Digital patient self-monitoring in healthcare will continue to rise if developers respond to current demand, particularly from younger patients. More than half of consumers (52%) are interested in buying wearable devices that measure their health or activity levels, as reported in the Accenture Digital Consumer Tech Survey 2014. Of survey respondents aged 18 to 34, 67% indicated they would be interested using fitness monitors and 65% said the same for health monitors. Those numbers fell to 24% and 32% for respondents aged 55 and older. More than 6,000 people from six countries responded to the Accenture survey.
Nearly half (46%) of those surveyed also would consider purchasing smartwatches, devices that have potential in the healthcare field. Nissan released a smartwatch that monitors the functions of both cars and drivers. The watch is equipped with a heart rate monitor and is able to capture biometric data. A device like this could be part of the future of patient self-monitoring. It could benefit both healthy and ill people by measuring exercise levels or recording and sending vital health information to providers.
People interested in monitoring their own health, a concept known as the quantified self movement, are doing so for their own benefit and without much input from providers. Though there may be valuable data recorded by patient-purchased monitoring devices and applications, physicians and healthcare professionals are unlikely to analyze its worth without knowing they’ll be reimbursed for their efforts. Providers will also need help from IT systems in analyzing self-monitored data before it becomes part of patient records.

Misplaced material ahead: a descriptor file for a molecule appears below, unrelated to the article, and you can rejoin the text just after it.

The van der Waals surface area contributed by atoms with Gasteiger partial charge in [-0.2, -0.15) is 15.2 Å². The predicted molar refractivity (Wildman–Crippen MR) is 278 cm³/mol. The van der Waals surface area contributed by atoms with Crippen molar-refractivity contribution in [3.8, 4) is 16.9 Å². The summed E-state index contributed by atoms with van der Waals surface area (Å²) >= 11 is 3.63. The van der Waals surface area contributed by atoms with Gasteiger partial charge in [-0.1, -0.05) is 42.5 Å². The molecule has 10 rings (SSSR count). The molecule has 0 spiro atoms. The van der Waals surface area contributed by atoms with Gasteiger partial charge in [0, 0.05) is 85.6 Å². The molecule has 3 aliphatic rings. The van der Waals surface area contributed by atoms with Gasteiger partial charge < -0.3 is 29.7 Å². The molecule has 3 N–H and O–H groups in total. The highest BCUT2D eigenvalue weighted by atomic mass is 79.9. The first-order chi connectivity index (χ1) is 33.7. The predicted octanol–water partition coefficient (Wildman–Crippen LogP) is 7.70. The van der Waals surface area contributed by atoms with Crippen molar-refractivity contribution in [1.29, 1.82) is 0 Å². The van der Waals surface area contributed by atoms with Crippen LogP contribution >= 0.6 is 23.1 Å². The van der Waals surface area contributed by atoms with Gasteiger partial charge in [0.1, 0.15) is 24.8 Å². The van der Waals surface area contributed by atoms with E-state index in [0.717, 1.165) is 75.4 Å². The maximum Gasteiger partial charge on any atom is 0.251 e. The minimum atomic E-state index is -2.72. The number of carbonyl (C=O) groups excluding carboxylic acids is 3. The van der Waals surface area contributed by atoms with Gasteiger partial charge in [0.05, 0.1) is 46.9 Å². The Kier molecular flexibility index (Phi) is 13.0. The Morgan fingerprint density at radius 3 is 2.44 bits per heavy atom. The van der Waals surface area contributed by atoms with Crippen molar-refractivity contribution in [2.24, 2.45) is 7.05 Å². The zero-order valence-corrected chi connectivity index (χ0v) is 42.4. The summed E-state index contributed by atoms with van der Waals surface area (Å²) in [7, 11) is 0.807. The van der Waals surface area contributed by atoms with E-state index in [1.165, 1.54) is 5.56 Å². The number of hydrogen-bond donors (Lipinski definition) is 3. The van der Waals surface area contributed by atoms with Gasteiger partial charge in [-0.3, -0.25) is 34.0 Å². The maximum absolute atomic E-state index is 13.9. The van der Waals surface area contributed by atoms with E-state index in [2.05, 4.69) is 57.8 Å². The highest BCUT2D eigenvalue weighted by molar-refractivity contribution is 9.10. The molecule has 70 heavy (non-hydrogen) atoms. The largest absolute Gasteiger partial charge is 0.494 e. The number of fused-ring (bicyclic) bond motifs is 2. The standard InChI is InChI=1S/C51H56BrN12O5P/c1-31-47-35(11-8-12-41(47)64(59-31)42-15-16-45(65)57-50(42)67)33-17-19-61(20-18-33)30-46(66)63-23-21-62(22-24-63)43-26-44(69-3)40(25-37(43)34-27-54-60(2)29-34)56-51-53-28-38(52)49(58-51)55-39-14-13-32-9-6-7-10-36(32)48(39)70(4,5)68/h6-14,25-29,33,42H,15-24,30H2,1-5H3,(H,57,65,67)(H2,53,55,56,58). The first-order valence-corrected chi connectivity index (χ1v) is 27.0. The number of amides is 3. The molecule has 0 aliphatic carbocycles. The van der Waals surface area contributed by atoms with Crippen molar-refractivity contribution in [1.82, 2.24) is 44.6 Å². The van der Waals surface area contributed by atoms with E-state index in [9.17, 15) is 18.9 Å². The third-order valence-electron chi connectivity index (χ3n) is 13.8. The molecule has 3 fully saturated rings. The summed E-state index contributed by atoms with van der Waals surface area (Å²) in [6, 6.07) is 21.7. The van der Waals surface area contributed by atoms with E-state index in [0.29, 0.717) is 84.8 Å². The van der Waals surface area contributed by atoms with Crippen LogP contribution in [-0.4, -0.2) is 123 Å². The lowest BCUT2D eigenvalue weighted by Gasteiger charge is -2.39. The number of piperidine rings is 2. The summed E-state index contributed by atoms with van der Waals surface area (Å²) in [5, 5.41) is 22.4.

For less-technologically advanced patients, especially those with chronic illnesses, home computers can play a role in their care. Nearly half of Americans are living with chronic conditions, many of whom are living longer because of medical advancements. This information, combined with the fact that remote monitoring devices can already perform some of the duties formerly tasked to visiting nurses, may lead chronically-ill patients to be more involved in their care. Different forms of technology such as setting medication alerts on your computer, chatting in online patient groups and social media outlets are all ways to accomplish this.